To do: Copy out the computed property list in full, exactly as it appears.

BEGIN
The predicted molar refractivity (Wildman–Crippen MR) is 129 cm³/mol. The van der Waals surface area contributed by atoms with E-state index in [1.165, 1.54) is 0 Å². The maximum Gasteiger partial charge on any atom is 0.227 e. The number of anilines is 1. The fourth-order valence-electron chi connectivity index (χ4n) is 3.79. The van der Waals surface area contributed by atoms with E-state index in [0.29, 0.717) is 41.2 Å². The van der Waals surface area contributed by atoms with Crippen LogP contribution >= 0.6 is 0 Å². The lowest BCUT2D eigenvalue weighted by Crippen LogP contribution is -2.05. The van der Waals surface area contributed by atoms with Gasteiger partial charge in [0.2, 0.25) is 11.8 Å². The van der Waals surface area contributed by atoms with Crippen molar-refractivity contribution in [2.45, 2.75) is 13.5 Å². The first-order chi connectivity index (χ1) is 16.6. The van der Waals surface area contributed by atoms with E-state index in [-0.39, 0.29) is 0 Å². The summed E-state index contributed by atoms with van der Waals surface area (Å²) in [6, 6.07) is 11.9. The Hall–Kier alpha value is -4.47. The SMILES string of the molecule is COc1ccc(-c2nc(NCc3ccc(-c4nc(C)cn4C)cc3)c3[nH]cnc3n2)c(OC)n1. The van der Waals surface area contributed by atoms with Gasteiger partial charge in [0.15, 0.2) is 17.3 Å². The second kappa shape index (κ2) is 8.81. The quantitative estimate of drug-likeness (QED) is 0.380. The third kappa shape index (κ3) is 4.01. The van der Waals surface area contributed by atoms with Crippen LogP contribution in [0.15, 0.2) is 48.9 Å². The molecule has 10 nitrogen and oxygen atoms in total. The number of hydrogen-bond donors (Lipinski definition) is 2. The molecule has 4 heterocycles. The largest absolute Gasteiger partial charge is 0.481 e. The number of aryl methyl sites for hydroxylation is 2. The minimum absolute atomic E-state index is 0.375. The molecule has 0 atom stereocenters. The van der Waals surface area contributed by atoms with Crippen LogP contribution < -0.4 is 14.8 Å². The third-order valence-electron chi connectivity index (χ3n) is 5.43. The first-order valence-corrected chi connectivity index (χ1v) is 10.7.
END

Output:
The predicted molar refractivity (Wildman–Crippen MR) is 129 cm³/mol. The van der Waals surface area contributed by atoms with E-state index in [1.165, 1.54) is 0 Å². The maximum Gasteiger partial charge on any atom is 0.227 e. The number of anilines is 1. The fourth-order valence-electron chi connectivity index (χ4n) is 3.79. The van der Waals surface area contributed by atoms with E-state index in [0.29, 0.717) is 41.2 Å². The van der Waals surface area contributed by atoms with Crippen LogP contribution >= 0.6 is 0 Å². The lowest BCUT2D eigenvalue weighted by Crippen LogP contribution is -2.05. The van der Waals surface area contributed by atoms with Gasteiger partial charge in [0.2, 0.25) is 11.8 Å². The van der Waals surface area contributed by atoms with Crippen molar-refractivity contribution in [2.45, 2.75) is 13.5 Å². The first-order chi connectivity index (χ1) is 16.6. The van der Waals surface area contributed by atoms with E-state index in [-0.39, 0.29) is 0 Å². The summed E-state index contributed by atoms with van der Waals surface area (Å²) in [6, 6.07) is 11.9. The Hall–Kier alpha value is -4.47. The SMILES string of the molecule is COc1ccc(-c2nc(NCc3ccc(-c4nc(C)cn4C)cc3)c3[nH]cnc3n2)c(OC)n1. The van der Waals surface area contributed by atoms with Gasteiger partial charge in [0.15, 0.2) is 17.3 Å². The second kappa shape index (κ2) is 8.81. The quantitative estimate of drug-likeness (QED) is 0.380. The third kappa shape index (κ3) is 4.01. The van der Waals surface area contributed by atoms with Crippen LogP contribution in [0.15, 0.2) is 48.9 Å². The molecule has 10 nitrogen and oxygen atoms in total. The number of hydrogen-bond donors (Lipinski definition) is 2. The molecule has 4 heterocycles. The largest absolute Gasteiger partial charge is 0.481 e. The number of aryl methyl sites for hydroxylation is 2. The minimum absolute atomic E-state index is 0.375. The molecule has 0 atom stereocenters. The van der Waals surface area contributed by atoms with Crippen LogP contribution < -0.4 is 14.8 Å². The third-order valence-electron chi connectivity index (χ3n) is 5.43. The first-order valence-corrected chi connectivity index (χ1v) is 10.7.